“Get off my phone and don’t call me any more.  I have to call Sheila and tell her not to take your calls any more.  I don’t know how you got her number, anyway…”

“I got it from your cell phone.  Somebody had to tell her about you…”

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If one could slam down a cell phone, she slammed hers down on her sister’s final words to her.  She had made a decision…no more contact with her sister. That’s it. She needed a restraining order, or her sister would show up at her house, contact the neighbors again, make a loud scene at the market…

She paced around for about five minutes, knowing what was coming next: the call from Mom.  Mom called.

“What did you say to your sister?” She wailed. “You screamed at her and hung up on her?  What’s gotten into you?  You were always a pain in the neck!”

Like mother, like daughter.

She quietly and slowly told her mother to back down from that right now, or stay off her phone. “You two have each other, now. Dump on each other to make yourselves feel better than you deserve to feel about yourselves, but don’t you ever talk to me like that again.  And tell your daughter not to call me again.”

“You’re crazy…” her mother squawked before she cut the connection.

She went to her medicine box and saw a full bottle of Vicodan.  Up to then, she had never taken the Vicodan or much of any painkillers, even though her doctors wanted her to take it for her Rheumatoid Arthritis. Mom and sis, again. They were already calling her a “druggie”, since sis had rifled through her bedroom and found her medicine box.  Her ex had been furious and put a stop to both of them and their lying about drugs.

She didn’t write a note.  She had her cell phone and her I.D. with her.

She had started on the path to the little pond behind her house when her phone rang.  Oh no.  It was her friend. The one who had gotten the slander call from her ex-sister.

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“Hello?” She said, expecting to get an earful of questions about her failings and faults;  how her friend was no longer her friend, thanks to that call from Evilene.  Evilene was expert at interfering with her marriage, her friendships, and her relations with others outside the family.

“Are you allright? Your sister called me!  I don’t know how she got my number, but that woman is crazy!  I don’t care if you feel you need to stay in that family, but enough is enough!  I’m worried about you!”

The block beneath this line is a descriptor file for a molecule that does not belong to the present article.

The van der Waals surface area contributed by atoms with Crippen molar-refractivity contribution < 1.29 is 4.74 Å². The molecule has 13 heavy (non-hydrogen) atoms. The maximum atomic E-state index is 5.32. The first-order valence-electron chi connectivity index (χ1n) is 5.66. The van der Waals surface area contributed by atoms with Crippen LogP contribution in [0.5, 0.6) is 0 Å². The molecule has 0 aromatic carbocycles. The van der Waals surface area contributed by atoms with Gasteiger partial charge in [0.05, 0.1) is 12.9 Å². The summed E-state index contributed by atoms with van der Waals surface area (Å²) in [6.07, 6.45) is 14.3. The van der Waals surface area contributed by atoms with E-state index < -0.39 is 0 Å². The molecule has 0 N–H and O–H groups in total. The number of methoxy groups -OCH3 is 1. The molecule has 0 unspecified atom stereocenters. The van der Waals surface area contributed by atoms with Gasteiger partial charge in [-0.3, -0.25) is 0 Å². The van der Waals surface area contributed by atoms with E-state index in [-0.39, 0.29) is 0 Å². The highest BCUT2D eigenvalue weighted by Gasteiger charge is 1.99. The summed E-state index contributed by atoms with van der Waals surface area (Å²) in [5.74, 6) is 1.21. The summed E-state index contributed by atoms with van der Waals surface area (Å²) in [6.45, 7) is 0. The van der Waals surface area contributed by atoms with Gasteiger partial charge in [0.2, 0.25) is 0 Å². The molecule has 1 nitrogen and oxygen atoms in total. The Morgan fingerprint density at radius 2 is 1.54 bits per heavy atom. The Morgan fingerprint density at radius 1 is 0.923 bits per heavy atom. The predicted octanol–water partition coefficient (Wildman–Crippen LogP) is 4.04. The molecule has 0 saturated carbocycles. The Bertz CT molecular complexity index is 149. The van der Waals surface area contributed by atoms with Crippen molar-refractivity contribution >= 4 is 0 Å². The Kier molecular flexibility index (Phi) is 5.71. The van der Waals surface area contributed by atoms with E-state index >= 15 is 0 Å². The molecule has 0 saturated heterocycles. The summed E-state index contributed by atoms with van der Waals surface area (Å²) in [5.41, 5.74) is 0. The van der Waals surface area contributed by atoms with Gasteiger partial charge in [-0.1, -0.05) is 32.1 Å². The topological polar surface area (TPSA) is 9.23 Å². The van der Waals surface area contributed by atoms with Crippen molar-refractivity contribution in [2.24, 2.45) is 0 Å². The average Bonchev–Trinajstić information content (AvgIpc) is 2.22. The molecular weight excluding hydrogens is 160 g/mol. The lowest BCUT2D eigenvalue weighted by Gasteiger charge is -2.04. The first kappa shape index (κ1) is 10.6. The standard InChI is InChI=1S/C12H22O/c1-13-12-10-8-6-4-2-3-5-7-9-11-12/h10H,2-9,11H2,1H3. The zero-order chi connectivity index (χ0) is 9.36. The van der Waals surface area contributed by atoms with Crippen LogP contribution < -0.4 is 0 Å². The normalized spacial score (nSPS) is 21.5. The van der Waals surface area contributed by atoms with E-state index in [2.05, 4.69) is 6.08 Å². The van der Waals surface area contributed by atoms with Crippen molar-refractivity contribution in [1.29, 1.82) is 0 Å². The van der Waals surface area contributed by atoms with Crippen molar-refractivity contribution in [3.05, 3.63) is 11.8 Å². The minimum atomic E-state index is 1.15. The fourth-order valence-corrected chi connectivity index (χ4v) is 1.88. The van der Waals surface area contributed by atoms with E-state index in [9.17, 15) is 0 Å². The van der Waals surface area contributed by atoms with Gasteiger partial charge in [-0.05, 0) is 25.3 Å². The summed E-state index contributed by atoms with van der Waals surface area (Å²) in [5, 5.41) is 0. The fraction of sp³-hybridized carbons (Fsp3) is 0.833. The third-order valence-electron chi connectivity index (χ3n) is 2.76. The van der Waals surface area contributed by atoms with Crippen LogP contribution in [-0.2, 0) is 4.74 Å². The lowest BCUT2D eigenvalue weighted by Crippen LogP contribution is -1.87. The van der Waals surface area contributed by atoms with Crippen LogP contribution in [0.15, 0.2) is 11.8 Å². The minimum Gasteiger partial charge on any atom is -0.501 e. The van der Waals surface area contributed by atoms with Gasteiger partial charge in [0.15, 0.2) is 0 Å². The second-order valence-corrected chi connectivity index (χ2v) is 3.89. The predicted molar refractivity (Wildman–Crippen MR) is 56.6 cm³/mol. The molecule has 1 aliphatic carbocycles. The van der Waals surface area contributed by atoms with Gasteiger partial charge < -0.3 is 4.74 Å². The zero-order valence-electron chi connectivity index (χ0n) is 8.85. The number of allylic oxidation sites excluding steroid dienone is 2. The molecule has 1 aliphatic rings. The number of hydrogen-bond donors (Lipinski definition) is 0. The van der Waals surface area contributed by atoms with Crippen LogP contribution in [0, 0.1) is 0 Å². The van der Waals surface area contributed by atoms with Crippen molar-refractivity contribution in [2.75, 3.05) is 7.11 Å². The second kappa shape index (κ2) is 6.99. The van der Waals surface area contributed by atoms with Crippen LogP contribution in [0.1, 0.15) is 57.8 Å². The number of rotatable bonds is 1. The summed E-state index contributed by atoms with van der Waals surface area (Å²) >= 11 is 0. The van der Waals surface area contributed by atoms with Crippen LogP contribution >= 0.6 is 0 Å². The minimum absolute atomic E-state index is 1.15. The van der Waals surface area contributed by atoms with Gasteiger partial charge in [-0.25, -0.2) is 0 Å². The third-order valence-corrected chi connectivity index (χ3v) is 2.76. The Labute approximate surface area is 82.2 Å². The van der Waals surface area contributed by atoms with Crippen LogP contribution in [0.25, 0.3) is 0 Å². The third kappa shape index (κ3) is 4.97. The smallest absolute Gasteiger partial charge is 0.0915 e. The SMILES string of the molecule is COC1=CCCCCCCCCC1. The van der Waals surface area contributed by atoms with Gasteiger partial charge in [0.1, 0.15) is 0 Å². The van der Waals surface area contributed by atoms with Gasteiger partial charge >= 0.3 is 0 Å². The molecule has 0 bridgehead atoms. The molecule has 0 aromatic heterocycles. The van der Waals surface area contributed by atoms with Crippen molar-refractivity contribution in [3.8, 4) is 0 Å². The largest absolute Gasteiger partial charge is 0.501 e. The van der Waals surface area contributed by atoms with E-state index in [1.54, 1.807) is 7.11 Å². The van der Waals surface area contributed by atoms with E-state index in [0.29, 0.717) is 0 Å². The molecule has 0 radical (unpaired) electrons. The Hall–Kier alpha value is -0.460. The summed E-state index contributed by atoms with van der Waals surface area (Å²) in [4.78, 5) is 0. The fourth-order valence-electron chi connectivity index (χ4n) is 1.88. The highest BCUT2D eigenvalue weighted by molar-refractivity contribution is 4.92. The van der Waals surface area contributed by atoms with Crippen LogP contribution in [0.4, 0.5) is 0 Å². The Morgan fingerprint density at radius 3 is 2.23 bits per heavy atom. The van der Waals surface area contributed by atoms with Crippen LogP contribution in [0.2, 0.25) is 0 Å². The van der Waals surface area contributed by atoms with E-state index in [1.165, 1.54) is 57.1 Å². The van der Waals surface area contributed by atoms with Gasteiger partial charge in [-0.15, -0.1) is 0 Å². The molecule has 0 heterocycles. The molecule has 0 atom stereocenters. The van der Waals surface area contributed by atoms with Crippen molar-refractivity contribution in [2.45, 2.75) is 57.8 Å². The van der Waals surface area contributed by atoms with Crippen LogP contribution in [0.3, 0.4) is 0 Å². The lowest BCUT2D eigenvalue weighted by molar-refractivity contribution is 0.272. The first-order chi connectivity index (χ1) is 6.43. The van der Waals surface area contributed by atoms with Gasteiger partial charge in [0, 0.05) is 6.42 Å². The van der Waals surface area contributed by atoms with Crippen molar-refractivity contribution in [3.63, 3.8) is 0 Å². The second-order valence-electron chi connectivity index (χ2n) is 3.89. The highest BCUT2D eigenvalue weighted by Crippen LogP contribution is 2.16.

“Oh, It’s done.” She said.

“Noooo!  Where are you?  I’m coming over!  I’m calling an ambulance!”

“Noooo back to you!  I told her and Mom not to bother me again!  My ex-sister wouldn’t have just called you and badmouthed me. She had to tell me that she did it, or she wouldn’t be satisfied.  Then Mom got on the warpath with her. That’s it.  I’m not having any more of those two.  That’s it.”

“So you’re not going to do anything to yourself?”

“Oh hell no.” She lied, buying time.   “That way, those two monsters would win. Those folks would love to get up to that podium and make it all about themselves at my funeral.  Didn’t you know that ‘Living well is the best revenge?'”

“Oh, if you’re quoting George Herbert, then you are definitely alright” Her friend laughed, nervous and not quite convinced.

They talked for about an hour as she sat by the little pond and fingered the bottle that she had taken from her medicine box.  After the call from her friend, she carefully read the label.  It said

“Tylenol Arthritis Strength 500 mg”.

“Take one pill every four hours as needed for pain.”

She opened the bottle, shook out one pill and gulped it down with a wash of bottled water, reminding herself that she had to get the chicken seasoned and marinating by noon and make some afternoon snacks for the kids. Then she was scheduled to volunteer at the legal clinic. They would tell her today that she’d been hired as a part time counselor.  The money would come in handy.  She’d need a babysitter…